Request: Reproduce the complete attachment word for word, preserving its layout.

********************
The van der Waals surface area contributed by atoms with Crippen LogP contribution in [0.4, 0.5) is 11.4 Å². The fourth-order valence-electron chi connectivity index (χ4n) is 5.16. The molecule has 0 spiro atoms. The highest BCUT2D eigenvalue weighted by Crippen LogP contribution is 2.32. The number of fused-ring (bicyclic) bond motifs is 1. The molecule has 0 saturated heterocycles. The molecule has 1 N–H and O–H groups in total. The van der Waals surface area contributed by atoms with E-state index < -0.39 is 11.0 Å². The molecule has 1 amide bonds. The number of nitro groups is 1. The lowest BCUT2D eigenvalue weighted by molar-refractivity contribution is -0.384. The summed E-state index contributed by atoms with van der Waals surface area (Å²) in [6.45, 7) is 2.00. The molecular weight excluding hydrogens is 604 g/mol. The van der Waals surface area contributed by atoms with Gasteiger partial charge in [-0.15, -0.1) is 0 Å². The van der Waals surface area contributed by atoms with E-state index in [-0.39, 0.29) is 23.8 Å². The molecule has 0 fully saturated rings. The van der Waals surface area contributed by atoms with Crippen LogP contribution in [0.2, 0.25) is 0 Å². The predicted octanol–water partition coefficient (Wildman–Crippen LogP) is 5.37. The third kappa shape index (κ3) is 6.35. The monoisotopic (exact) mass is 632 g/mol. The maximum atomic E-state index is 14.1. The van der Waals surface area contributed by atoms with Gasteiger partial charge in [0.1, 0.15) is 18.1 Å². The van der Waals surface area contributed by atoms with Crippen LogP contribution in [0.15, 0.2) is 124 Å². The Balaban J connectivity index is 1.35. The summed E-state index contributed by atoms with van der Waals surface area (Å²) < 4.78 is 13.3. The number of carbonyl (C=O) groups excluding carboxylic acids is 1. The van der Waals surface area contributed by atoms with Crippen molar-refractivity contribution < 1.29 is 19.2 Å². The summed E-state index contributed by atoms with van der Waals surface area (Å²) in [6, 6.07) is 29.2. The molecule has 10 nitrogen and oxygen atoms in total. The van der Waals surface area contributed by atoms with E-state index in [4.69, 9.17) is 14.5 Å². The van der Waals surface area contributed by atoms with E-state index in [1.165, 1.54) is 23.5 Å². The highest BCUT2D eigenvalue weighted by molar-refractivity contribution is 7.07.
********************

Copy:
The van der Waals surface area contributed by atoms with Crippen LogP contribution in [0.4, 0.5) is 11.4 Å². The fourth-order valence-electron chi connectivity index (χ4n) is 5.16. The molecule has 0 spiro atoms. The highest BCUT2D eigenvalue weighted by Crippen LogP contribution is 2.32. The number of fused-ring (bicyclic) bond motifs is 1. The molecule has 0 saturated heterocycles. The molecule has 1 N–H and O–H groups in total. The van der Waals surface area contributed by atoms with E-state index < -0.39 is 11.0 Å². The molecule has 1 amide bonds. The number of nitro groups is 1. The lowest BCUT2D eigenvalue weighted by molar-refractivity contribution is -0.384. The summed E-state index contributed by atoms with van der Waals surface area (Å²) in [6.45, 7) is 2.00. The molecular weight excluding hydrogens is 604 g/mol. The van der Waals surface area contributed by atoms with Gasteiger partial charge in [-0.15, -0.1) is 0 Å². The van der Waals surface area contributed by atoms with E-state index in [-0.39, 0.29) is 23.8 Å². The molecule has 0 fully saturated rings. The van der Waals surface area contributed by atoms with Crippen LogP contribution in [0.2, 0.25) is 0 Å². The predicted octanol–water partition coefficient (Wildman–Crippen LogP) is 5.37. The third kappa shape index (κ3) is 6.35. The monoisotopic (exact) mass is 632 g/mol. The maximum atomic E-state index is 14.1. The van der Waals surface area contributed by atoms with Gasteiger partial charge in [0.1, 0.15) is 18.1 Å². The van der Waals surface area contributed by atoms with Crippen LogP contribution in [0.15, 0.2) is 124 Å². The Balaban J connectivity index is 1.35. The summed E-state index contributed by atoms with van der Waals surface area (Å²) < 4.78 is 13.3. The number of carbonyl (C=O) groups excluding carboxylic acids is 1. The van der Waals surface area contributed by atoms with Crippen molar-refractivity contribution < 1.29 is 19.2 Å². The summed E-state index contributed by atoms with van der Waals surface area (Å²) in [6, 6.07) is 29.2. The molecule has 10 nitrogen and oxygen atoms in total. The van der Waals surface area contributed by atoms with E-state index in [4.69, 9.17) is 14.5 Å². The van der Waals surface area contributed by atoms with E-state index in [1.165, 1.54) is 23.5 Å². The highest BCUT2D eigenvalue weighted by molar-refractivity contribution is 7.07.